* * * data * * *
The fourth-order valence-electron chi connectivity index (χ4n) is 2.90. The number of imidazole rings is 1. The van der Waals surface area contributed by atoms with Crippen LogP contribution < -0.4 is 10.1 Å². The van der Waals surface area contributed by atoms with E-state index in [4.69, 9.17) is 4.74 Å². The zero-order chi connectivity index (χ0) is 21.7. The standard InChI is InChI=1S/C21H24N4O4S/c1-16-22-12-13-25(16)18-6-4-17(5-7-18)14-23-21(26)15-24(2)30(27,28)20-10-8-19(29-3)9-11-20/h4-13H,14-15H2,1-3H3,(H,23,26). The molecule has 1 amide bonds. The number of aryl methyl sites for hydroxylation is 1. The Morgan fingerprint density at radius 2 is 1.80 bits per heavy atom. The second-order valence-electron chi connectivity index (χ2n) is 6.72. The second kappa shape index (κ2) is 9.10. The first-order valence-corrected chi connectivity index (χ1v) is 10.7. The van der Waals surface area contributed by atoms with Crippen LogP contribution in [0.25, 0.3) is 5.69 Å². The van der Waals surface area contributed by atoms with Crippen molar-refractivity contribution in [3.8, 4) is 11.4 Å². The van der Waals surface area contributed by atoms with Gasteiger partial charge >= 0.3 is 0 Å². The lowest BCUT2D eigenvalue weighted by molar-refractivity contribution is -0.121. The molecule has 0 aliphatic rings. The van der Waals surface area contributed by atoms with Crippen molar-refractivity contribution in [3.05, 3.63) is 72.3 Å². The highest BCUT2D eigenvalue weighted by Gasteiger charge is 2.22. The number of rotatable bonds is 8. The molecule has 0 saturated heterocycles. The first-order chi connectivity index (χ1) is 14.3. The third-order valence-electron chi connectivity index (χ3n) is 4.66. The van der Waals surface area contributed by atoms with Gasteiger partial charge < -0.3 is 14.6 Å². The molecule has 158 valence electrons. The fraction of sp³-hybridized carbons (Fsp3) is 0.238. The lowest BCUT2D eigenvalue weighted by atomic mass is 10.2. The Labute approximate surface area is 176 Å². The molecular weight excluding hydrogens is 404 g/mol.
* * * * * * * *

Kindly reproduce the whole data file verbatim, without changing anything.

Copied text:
The fourth-order valence-electron chi connectivity index (χ4n) is 2.90. The number of imidazole rings is 1. The van der Waals surface area contributed by atoms with Crippen LogP contribution < -0.4 is 10.1 Å². The van der Waals surface area contributed by atoms with E-state index in [4.69, 9.17) is 4.74 Å². The zero-order chi connectivity index (χ0) is 21.7. The standard InChI is InChI=1S/C21H24N4O4S/c1-16-22-12-13-25(16)18-6-4-17(5-7-18)14-23-21(26)15-24(2)30(27,28)20-10-8-19(29-3)9-11-20/h4-13H,14-15H2,1-3H3,(H,23,26). The molecule has 1 amide bonds. The number of aryl methyl sites for hydroxylation is 1. The Morgan fingerprint density at radius 2 is 1.80 bits per heavy atom. The second-order valence-electron chi connectivity index (χ2n) is 6.72. The second kappa shape index (κ2) is 9.10. The first-order valence-corrected chi connectivity index (χ1v) is 10.7. The van der Waals surface area contributed by atoms with Crippen LogP contribution in [0.25, 0.3) is 5.69 Å². The van der Waals surface area contributed by atoms with Crippen molar-refractivity contribution in [3.8, 4) is 11.4 Å². The van der Waals surface area contributed by atoms with Gasteiger partial charge >= 0.3 is 0 Å². The lowest BCUT2D eigenvalue weighted by molar-refractivity contribution is -0.121. The molecule has 0 aliphatic rings. The van der Waals surface area contributed by atoms with Crippen molar-refractivity contribution in [3.05, 3.63) is 72.3 Å². The highest BCUT2D eigenvalue weighted by Gasteiger charge is 2.22. The number of rotatable bonds is 8. The molecule has 0 saturated heterocycles. The first-order chi connectivity index (χ1) is 14.3. The third-order valence-electron chi connectivity index (χ3n) is 4.66. The van der Waals surface area contributed by atoms with Gasteiger partial charge < -0.3 is 14.6 Å². The molecule has 158 valence electrons. The fraction of sp³-hybridized carbons (Fsp3) is 0.238. The lowest BCUT2D eigenvalue weighted by atomic mass is 10.2. The Labute approximate surface area is 176 Å². The molecular weight excluding hydrogens is 404 g/mol.